Pompeo: No ‘Remotely Reasonable’ Explanation for Obama Limiting Iran Arms Embargo to 5 Years

By Patrick Goodenough | May 1, 2020 | 4:03am EDT
President Obama talks with Secretary of State John Kerry in the Oval Office in November 2013. (Official White House Photo by Pete Souza)
President Obama talks with Secretary of State John Kerry in the Oval Office in November 2013. (Official White House Photo by Pete Souza)

(CNSNews.com) – President Obama and then-Secretary of State John Kerry thought for some reason that five years was a long enough period to prevent Iran from being able to buy conventional weapons, but the Trump administration will do all it can to see the embargo extended ahead of its scheduled expiration in October, Secretary of State Mike Pompeo said on Thursday.

The U.S. has begun to circulate a draft U.N. Security Council resolution to extend the embargo, although Russia has already signaled it would veto any such measure.

Still, during an interview with conservative talk radio show host Lars Larson, Pompeo sounded a determined note.

“President Trump and our team is going to make sure that when we come to October of this year, we’re going to have played every card in our kit to make sure that they [the Iranian regime] can’t purchase tanks and armored vehicles from Russia or from China,” he said.

Under Security Council resolution 2231, restrictions on Iran’s ability to buy conventional weapons fall away on October 18. Resolution 2231 is the 2015 text that enshrined the Obama-era nuclear deal with Iran, the Joint Comprehensive Plan of Action (JCPOA).

“Unfortunately, the previous administration, Secretary Kerry and President Obama, thought that … a few months from now was a perfectly good date on which the Iranian government should be able to purchase conventional weapons systems from around the world,” Pompeo said.

Asked whether he had any insight into Obama’s thinking in allowing a regime designated by the U.S. as the world’s leading state sponsor of terrorism to resume weapons purchases so soon, Pompeo replied, “no explanation that is remotely reasonable there.”

“The president talked about it as far back as his campaign, about this ‘crazy’ Iran nuclear deal, and one of the core failures of it was the fact that these provisions that prevented Iran from getting weapons that could do so much more destruction began to expire very quickly,” he said.

A clock on the State Department website counts down the days until the Iran arms embargo expires. (Image: State Department)
A clock on the State Department website counts down the days until the Iran arms embargo expires. (Image: State Department)

For months the Trump administration has been warning the Security Council about the need to extend the embargo, citing Iran’s belligerent behavior.

“Time is drawing short to continue this activity of restricting Iran’s capacity to foment its terror regime,” Pompeo told the council last August, when the expiration was 14 months away. “The international community will have plenty of time to see how long it has until Iran is unshackled to create new turmoil, and figure out what it must do to prevent this from happening.”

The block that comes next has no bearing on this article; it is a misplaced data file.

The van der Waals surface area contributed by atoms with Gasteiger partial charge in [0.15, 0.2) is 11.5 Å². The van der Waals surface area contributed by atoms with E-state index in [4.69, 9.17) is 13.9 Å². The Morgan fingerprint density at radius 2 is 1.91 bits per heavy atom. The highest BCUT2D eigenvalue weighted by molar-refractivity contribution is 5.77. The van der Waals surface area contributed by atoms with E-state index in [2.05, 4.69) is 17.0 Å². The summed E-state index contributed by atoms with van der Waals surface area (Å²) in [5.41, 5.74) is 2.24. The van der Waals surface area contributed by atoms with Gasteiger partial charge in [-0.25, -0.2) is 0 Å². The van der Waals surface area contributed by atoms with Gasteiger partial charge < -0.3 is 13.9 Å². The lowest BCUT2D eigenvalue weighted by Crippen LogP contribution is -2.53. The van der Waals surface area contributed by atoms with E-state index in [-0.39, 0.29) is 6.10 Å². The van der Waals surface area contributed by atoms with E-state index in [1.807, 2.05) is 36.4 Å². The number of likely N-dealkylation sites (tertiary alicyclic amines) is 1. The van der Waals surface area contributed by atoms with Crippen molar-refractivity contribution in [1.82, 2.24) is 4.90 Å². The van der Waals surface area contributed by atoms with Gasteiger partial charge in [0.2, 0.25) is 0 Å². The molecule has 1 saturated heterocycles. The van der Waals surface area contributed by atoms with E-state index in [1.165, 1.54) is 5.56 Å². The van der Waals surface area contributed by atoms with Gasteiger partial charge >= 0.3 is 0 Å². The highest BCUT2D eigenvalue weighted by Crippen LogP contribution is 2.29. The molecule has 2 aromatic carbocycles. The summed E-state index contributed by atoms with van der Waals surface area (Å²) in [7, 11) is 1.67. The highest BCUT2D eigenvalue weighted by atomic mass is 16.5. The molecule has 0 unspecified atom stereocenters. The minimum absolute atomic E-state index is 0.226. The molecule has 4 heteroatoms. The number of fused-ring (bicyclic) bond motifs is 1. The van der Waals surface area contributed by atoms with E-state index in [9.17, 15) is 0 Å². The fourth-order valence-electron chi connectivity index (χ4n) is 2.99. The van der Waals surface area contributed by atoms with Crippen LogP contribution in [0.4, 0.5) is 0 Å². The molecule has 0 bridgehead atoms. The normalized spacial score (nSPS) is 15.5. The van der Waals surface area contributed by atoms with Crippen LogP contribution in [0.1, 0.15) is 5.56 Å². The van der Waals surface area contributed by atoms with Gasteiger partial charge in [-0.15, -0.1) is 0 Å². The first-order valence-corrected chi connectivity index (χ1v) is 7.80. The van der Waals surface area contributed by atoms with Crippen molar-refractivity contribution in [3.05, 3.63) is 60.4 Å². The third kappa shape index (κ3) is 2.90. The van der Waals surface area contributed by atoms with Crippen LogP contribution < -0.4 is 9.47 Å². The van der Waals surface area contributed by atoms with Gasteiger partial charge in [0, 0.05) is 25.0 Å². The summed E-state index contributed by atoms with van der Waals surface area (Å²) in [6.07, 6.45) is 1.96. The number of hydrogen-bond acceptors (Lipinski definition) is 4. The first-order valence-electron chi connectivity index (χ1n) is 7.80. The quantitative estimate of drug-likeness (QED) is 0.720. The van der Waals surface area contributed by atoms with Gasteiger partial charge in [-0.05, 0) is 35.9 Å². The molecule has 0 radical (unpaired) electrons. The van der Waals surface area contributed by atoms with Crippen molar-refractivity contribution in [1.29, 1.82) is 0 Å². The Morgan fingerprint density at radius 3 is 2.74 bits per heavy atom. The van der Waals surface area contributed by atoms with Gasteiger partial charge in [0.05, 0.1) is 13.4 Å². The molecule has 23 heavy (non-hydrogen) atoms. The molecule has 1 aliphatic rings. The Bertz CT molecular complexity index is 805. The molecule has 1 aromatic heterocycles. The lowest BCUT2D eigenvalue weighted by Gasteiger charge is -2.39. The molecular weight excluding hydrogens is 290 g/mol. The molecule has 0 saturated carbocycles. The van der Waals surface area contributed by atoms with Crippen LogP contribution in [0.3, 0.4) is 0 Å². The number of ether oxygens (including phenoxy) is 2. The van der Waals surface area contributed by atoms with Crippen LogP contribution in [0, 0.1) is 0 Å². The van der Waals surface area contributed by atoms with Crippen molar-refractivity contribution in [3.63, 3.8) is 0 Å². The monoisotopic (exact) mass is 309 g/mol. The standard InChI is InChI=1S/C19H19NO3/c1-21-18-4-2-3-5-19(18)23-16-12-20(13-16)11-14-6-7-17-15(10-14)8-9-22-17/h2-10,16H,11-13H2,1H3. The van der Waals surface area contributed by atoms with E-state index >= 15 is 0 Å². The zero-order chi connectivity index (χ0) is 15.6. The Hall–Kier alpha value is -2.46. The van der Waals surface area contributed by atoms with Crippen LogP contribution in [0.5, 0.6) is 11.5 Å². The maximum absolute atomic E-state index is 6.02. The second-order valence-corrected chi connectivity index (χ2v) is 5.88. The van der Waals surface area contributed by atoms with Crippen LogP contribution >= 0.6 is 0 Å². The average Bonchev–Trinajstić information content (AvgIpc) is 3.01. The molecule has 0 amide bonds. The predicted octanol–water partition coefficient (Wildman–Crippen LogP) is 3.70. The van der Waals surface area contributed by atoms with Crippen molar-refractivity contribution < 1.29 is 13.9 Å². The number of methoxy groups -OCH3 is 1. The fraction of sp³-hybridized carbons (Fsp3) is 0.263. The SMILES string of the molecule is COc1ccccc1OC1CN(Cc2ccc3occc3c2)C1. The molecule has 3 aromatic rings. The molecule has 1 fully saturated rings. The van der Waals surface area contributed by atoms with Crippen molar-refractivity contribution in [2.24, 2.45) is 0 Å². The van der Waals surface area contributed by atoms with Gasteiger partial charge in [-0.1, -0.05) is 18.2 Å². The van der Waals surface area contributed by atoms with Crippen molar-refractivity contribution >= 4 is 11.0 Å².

But as the date draws nearer, critics like Russia are citing the U.S. decision to withdraw from the JCPOA as reason to oppose any extension.

Wendy Sherman, who together with Kerry led the U.S. team in the multilateral negotiations with the Iranian regime that produced the JCPOA, told the New York Times recently that Russia and China had opposed an arms embargo all along, and only agreed to one with a limited duration.

‘Revolutionary adventures around the Middle East’

After Pompeo spoke about the expiring embargo on Capitol Hill last March, Russia’s foreign ministry issued a lengthy statement making clear Moscow would oppose the extension of what was always intended to be “only a temporary measure.”

Accusing the U.S. of exaggerating the military threat posed by Iran, the ministry advised the U.S. not to try to convince Russia and China not to veto a draft text on extending the arms embargo, arguing that “it is no use raising this matter in the Security Council.”

“The timeframe and conditions coordinated in 2015 are not subject to revision. It is ridiculous that the country which has violated the resolution [by withdrawing from the JCPOA] is now proposing to extend its provisions, while at the same time trying to prevent other countries from honoring it.”

Rather than “dreaming of the endless extension of the arms embargo against Iran,” the ministry said, the U.S. should return to the JCPOA and strictly comply with resolution 2231.

Despite such sentiments, U.S. special envoy for Iran Brian Hook said Thursday the administration was “hopeful” it could secure an extension.

“Russia and China have great equities in a peaceful and stable Middle East, and Iran’s sectarian violence and its export of weapons is the principal driver of instability in the Middle East today,” he told reporters.

“As we survey the last five years, I would be delighted to hear someone make the case as a policy matter why the Iranian regime should be free to import and export conventional weapons,” Hook said. He accused the regime of using the sanctions relief it received under the JCPOA “to run an expansionist foreign policy and to double down on their revolutionary adventures around the Middle East.”

According to resolution 2231, the restrictions on sales to Iran cover a wide range of weaponry, including “battle tanks, armored combat vehicles, large caliber artillery systems, combat aircraft, attack helicopters, warships, [and] missiles or missile systems.”

Also scheduled to expire in October are U.N. travel bans and asset freezes on 23 Iranian individuals. The original number was 24, but the most high profile of them, Qods Force commander Qassem Soleimani, was killed in a U.S. drone strike last January.

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